2013–14 Minimum Guarantee Increases Due to Revenue Growth. For 2013–14, the Governor proposes to fund at the administration’s estimate of the minimum guarantee—$56.2 billion. The $2.7 billion year–to–year increase in the guarantee is driven by the state’s General Fund revenue growth. Student average daily attendance (ADA)—another factor that drives growth in the minimum guarantee—is projected to grow by 0.1 percent. (As described in the nearby box, the minimum guarantee can be very sensitive to year–to–year changes in state revenues.)

Changes in General Fund Revenue Will Affect Proposition 98 Minimum Guarantee

Recent information regarding 2012–13 tax revenues—in which January 2013 personal income tax (PIT) collections were $5 billion higher than projected—demonstrate the significant uncertainty regarding state revenue estimates. Although the state’s PIT revenues have been subject to large swings, these effects recently have been magnified by a number of factors, including the passage of Proposition 30 (which increased taxes on high–income earners, whose incomes are most volatile), the initial public offering of Facebook, anticipation of federal tax increases, and changes in state revenue accrual policies. Theses swings in tax revenues can significantly change the state’s Proposition 98 requirements. Below, we discuss some of the possible implications of higher revenues on the Proposition 98 minimum guarantee.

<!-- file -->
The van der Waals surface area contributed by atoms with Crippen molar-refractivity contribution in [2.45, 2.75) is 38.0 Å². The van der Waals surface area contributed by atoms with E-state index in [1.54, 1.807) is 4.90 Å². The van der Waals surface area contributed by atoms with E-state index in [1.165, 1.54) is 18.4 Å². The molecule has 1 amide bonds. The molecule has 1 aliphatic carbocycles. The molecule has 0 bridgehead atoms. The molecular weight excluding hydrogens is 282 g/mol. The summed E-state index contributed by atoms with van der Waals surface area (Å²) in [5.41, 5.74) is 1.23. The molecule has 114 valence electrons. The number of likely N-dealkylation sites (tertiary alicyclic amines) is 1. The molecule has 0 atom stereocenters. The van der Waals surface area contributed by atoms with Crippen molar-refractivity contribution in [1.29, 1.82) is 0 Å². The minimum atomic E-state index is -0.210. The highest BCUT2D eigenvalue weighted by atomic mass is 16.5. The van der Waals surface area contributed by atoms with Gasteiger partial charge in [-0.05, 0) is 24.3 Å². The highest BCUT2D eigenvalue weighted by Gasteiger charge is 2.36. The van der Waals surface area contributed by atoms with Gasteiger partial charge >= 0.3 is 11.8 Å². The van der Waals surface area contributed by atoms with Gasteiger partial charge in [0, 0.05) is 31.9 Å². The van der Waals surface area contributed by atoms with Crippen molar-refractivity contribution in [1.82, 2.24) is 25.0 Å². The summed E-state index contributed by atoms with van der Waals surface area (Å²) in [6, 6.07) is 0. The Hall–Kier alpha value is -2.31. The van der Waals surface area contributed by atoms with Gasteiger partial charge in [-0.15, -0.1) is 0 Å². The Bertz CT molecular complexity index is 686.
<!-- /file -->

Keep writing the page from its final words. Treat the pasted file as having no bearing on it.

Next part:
Virtually All New Revenue in 2012–13 Would Go to Proposition 98 Programs. To the extent that final 2012–13 revenue collections are higher than projected, the 2012–13 minimum guarantee would increase roughly dollar for dollar. (Virtually all revenue goes to Proposition 98 programs due to recent state decisions regarding how to make maintenance factor payments.) As a result, higher revenues in 2012–13 could have substantial benefit for schools and community colleges but provide little, if any, benefit for other state programs.